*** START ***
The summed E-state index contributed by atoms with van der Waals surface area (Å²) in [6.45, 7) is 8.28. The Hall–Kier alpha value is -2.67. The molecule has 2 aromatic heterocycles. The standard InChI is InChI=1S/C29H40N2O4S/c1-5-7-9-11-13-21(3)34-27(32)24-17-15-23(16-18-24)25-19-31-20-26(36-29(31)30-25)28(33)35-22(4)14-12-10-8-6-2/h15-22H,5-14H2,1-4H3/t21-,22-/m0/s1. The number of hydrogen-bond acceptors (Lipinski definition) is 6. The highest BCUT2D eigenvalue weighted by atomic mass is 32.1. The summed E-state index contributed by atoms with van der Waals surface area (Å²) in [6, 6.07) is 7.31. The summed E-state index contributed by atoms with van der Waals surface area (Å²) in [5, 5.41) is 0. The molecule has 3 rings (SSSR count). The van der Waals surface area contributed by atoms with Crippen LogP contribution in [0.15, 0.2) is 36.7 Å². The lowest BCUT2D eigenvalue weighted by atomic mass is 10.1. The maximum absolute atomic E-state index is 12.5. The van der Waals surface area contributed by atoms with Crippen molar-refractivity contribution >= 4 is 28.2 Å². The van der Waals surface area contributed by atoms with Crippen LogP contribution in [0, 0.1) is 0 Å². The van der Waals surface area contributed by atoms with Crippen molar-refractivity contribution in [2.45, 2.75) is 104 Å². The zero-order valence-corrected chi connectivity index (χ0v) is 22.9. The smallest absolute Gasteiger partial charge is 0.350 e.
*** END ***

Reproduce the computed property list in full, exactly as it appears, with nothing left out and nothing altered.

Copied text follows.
The summed E-state index contributed by atoms with van der Waals surface area (Å²) in [6.45, 7) is 8.28. The Hall–Kier alpha value is -2.67. The molecule has 2 aromatic heterocycles. The standard InChI is InChI=1S/C29H40N2O4S/c1-5-7-9-11-13-21(3)34-27(32)24-17-15-23(16-18-24)25-19-31-20-26(36-29(31)30-25)28(33)35-22(4)14-12-10-8-6-2/h15-22H,5-14H2,1-4H3/t21-,22-/m0/s1. The number of hydrogen-bond acceptors (Lipinski definition) is 6. The highest BCUT2D eigenvalue weighted by atomic mass is 32.1. The summed E-state index contributed by atoms with van der Waals surface area (Å²) in [6, 6.07) is 7.31. The summed E-state index contributed by atoms with van der Waals surface area (Å²) in [5, 5.41) is 0. The molecule has 3 rings (SSSR count). The van der Waals surface area contributed by atoms with Crippen LogP contribution in [0.15, 0.2) is 36.7 Å². The lowest BCUT2D eigenvalue weighted by atomic mass is 10.1. The maximum absolute atomic E-state index is 12.5. The van der Waals surface area contributed by atoms with Crippen molar-refractivity contribution >= 4 is 28.2 Å². The van der Waals surface area contributed by atoms with Crippen LogP contribution in [0, 0.1) is 0 Å². The van der Waals surface area contributed by atoms with Crippen molar-refractivity contribution in [2.45, 2.75) is 104 Å². The zero-order valence-corrected chi connectivity index (χ0v) is 22.9. The smallest absolute Gasteiger partial charge is 0.350 e.